Four artificial seawater solutions were created prior to running each experiment - two at a Mg:Ca of 1.5 (representative of Silurian (calcite) sea conditions (Lowenstein et al, 2003) and two at a Mg:Ca of 5.1 (representative of Modern (aragonite) sea conditions). In both instances one solution contained sulphate while the second remained sulphate free. The initial solution (500ml) for each solution at a Mg:Ca = 1.5 contained approximately 2.4257g CaCl2, 5.0319g MgCl2 and 0.7153g Na2CO3, while at a Mg:Ca = 5.1 each solution was composed of approximately 0.7557g CaCl2, 5.3694g MgCl2 and 0.7153g Na2CO3. In the solutions in which sulphate was added 0.5682g and 2.0056g Na2SO4 were also added to the 1.5 and 5.1 solutions respectively, resulting in a concentration of 29mM - the concentration of modern seawater. The appropriate mass of NaCl was also added to bring the salinity of each solution up to 35g/l. Each solution was also bubbled with CO2 for 20 seconds, and solutions were left in an incubator at a set temperature overnight prior to running the experiments.
50ml of each solution was added to a labeled petri dish containing 4 glass coverslips and placed in the incubator. Samples were removed at one hour intervals over six hours in total. Coverslips were rinsed in Millipore water and titration experiments were then carried out on each solution with the resulting data was used to calculate total alkalinity and later run through an Excel based macro in order to calculate other variables such as pCO2.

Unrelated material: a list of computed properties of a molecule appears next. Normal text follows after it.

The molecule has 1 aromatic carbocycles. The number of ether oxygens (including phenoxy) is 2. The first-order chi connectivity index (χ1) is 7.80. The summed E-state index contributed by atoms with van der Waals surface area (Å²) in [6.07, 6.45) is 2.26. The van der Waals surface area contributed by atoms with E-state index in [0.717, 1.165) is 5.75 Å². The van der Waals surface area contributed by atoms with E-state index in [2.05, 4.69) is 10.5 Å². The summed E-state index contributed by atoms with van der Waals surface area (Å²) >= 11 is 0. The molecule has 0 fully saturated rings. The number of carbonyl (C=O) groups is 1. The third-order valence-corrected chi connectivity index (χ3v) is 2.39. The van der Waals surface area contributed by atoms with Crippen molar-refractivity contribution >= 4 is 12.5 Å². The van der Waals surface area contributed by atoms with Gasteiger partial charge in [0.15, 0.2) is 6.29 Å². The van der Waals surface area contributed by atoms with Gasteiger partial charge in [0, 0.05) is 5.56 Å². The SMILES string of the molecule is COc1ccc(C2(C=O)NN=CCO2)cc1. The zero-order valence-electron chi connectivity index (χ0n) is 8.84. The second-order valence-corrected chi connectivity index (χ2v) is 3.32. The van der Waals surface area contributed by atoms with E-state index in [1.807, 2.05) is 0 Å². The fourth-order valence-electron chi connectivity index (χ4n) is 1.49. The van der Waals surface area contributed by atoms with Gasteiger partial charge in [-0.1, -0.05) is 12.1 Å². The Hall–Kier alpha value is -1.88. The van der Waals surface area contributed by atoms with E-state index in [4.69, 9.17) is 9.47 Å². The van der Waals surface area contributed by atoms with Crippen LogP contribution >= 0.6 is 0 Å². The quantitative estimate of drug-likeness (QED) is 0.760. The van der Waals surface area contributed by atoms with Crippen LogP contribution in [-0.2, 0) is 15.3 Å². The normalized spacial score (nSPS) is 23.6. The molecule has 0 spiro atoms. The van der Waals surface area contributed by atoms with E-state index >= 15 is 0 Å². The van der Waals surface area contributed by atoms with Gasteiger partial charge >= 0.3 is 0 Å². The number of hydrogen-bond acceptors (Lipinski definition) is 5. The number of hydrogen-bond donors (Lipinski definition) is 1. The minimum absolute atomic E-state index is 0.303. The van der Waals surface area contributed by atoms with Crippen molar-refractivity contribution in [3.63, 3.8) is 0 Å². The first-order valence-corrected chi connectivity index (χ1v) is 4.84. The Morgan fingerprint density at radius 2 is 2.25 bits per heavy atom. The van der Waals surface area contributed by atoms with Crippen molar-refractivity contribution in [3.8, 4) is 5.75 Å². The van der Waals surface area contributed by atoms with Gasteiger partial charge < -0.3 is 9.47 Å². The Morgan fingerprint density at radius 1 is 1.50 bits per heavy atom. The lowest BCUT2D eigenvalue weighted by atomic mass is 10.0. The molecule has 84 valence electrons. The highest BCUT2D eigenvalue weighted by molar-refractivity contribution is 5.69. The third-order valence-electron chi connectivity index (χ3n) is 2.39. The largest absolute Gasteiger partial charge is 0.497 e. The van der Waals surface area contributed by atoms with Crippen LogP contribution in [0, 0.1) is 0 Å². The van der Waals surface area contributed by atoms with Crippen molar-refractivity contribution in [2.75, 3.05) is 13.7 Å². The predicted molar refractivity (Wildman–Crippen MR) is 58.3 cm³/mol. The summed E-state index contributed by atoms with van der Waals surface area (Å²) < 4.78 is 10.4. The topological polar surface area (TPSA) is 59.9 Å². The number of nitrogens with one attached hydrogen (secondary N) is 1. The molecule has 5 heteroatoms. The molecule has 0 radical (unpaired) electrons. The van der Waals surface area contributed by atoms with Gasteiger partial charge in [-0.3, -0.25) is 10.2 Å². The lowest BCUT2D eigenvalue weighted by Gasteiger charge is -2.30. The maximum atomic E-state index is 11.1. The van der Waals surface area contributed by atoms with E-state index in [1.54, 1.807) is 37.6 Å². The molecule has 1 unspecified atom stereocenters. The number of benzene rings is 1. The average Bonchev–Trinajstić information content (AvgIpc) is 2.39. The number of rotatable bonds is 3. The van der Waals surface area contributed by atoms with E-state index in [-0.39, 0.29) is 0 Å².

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Crystal morphology was observed using scanning electron microscopy of the six hour samples, while Raman spectroscopy was used to determine the chemical composition of the precipitates and identify the time period in which calcite or aragonite initially begins to precipitate. Samples were gold coated prior to SEM analysis.
Using images taken at 320x magnification, crystal outlines were traced and polymorph size and abundance analysis was calculated using ImageJ.
Scanning electron microscopy revealed that calcite formed as crystals with a rhombohedra-like morphology with well defined crystal faces, while aragonite formed as crystals with a needle-like, branching morphology. A combination of Raman spectroscopy and scanning electron microscopy reveal that at a Mg:Ca = 1.5 at temperatures of 25Â°C and 30Â°C after six hours both calcite and aragonite had precipitated, while at 20Â°C calcite was the sole polymorph to precipitate. At the lower temperatures of 10Â°C and 15Â°C precipitates were scarce, and due to the small size of the existing crystals Raman spectroscopy is unable to confirm with certainty that these precipitates are definitively calcite or aragonite. At a Mg:Ca = 1.5 at 30Â°C, calcium carbonate was found to have started precipitating at 3 hours in the absence and presence of sulphate, while at a Mg:Ca = 5.1 aragonite did not precipitate until 6 hours in the absence of sulphate. At 25Â°C both calcite and aragonite precipitated after 3 hours in the absence of sulphate, while in samples containing sulphate precipitation does not appear to have begun until after 4 hours. At 20Â°C precipitates can only be said to have precipitated with certainty in the 6 hour samples. In contrast to samplesat a Mg:Ca = 1.5, at a Mg:Ca = 5.1 after six hours precipitates were far less abundant with aragonite appearing to be the sole calcium carbonate polymorph. At both 25Â°C and 30Â°C there were aragonite precipitates, while at 10Â°C, 15Â°C and 20Â°C there is no evidence of any calcium carbonate precipitation having taken place.